“Holo fuel does not give a credit limit to everyone. A credit limit is earned by proving a history of hosting services, essentially giving hosts the right to “pre-sell” their own hosting-backed fuel. On the topic of Sybil: yes it’s true there’s no good decentralized solution for identity verification yet. Holo fuel will require KYC, at least for hosts and app providers.”

That’s a bit misleading. Hosts and app providers, are in a mutual credit system and need to pass KYC. Users, who do not need to pass KYC, have no credit and effectively don’t exist in a mutual credit system. So, the way that Holo solves the problem of new accounts creating money is by introducing KYC.
That is my main objection to this Holo system, it requires a central entity doing KYC and deciding who gets to be a host, or a notary or a app provider.
This is completely unacceptable in a blockchain. It is no longer open, because the central entity decides who gets in. So, Holo in practice is a permissioned blockchain. It is also no longer anonymous because people need to pass KYC and it is no longer censorship resistant because the central entity can expel hosts from the network.
Just imagine if tomorrow Vitalik came out and said: “Folks, we are going to start requiring that miners and dApp creators pass a KYC test with the Ethereum foundation”. The community would be outraged, it is completely against everything that a blockchain is supposed to be.
Look, I love Holochain, it is a very smart concept, like IPFS. But the Holo currency is a hack job. They realized that Holochain can’t support a token so they decided to do a mutual credit system on top and when they realized that mutual credit requires a defense against Sybil they just added KYC verification. It’s just bad and lazy designing.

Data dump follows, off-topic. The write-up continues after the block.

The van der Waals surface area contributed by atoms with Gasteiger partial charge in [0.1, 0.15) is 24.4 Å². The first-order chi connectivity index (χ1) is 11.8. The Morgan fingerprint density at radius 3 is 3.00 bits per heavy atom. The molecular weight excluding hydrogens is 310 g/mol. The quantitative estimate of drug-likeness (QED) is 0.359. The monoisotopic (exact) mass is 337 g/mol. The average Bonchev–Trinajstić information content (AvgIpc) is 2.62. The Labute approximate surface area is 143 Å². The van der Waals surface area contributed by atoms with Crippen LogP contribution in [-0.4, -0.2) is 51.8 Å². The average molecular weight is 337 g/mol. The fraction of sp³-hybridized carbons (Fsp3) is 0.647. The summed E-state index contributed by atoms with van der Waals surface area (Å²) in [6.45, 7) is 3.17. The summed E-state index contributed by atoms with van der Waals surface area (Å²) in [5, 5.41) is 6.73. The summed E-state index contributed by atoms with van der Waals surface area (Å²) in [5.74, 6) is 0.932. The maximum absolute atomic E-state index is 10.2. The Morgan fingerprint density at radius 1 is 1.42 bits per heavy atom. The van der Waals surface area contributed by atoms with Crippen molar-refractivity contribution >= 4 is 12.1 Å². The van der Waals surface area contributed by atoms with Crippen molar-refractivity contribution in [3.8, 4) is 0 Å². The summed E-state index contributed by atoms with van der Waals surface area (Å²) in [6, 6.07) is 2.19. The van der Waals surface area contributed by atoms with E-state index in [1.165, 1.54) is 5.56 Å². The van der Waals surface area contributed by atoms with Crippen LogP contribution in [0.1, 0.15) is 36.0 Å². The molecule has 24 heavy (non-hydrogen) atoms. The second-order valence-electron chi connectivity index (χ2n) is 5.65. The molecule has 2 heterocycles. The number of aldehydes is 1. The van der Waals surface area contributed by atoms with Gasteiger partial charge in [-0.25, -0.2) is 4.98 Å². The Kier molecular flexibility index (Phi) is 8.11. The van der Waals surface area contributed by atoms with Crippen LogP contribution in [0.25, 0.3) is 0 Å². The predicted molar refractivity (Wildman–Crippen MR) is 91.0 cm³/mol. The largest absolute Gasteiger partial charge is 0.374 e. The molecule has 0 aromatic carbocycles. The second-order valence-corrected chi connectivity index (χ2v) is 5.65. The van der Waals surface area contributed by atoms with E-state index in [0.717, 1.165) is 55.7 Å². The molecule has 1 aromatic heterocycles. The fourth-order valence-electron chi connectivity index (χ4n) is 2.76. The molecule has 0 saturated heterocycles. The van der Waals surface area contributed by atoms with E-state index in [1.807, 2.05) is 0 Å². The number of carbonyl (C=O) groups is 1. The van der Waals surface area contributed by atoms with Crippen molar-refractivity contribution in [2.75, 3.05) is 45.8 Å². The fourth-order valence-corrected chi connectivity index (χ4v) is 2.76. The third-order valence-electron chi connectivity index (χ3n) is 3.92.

0 Likes

#30

I spent a few months trying to elevate the mathematics behind Holochain and made some serious progress, but I’ve set it aside for now while I finish my dissertation. You can read some of my thoughts here on describing Holochains with sheaf theory, which is highly suited for agent-centric distributed systems in general and not necessarily Holochain specific: https://medium.com/the-advancedness-project/holochain-white-paper-and-the-road-to-sheafhood-9d5b159ee074 The work of David Spivak and Robert Ghrist and their collaborators on the use of sheaf-theoretic methods for multi-agent systems lends a lot of credence to this idea.

I think a sheaf-theoretic framework in general is the right way to both global consensus mechanisms a la blockchain, and local consensus of the sort Holochain does in a unified framework. Last year at the Second Statebox Summit https://summit.statebox.org/#/ we made a lot of progress doing this. I’m not sure where that project is at at the moment. I’m at least at the point where I can described distributed hash tables using sheaves (though I don’t have a paper to show you yet unfortunately, just notes - I’d like to write the paper after finishing my thesis). I think Holochain should be a natural extension of this formalism due to the compositionality properties of category theory, as could other potential distributed app platforms built on top of distributed hash tables.


One important aspect of the Holochain consensus mechanism that hasn’t been mentioned yet is that Holochains are capable of reaching global consensus by asking every node to be a notary for every transaction. The lead Holochain programmer, Nicolas Luck, was working on implementing Nakamoto consensus in an early version of Holochain. He has been swept up by trying to finish the software, but it generally confident that it can be done. This would work as a sign that Holochains may be a direct generalization of a blockchain, and the sheaf-theoretic formalism I was working on could act as a proof. Of course, if you wanted to do global consensus, a blockchain would obviously be the better tool for it.

This makes sense from the point of view of the sharding discussion above. I’ve frequently thought of Holochains as the limit of a sharded blockchain where the number of shards equals the number of nodes.

1 Like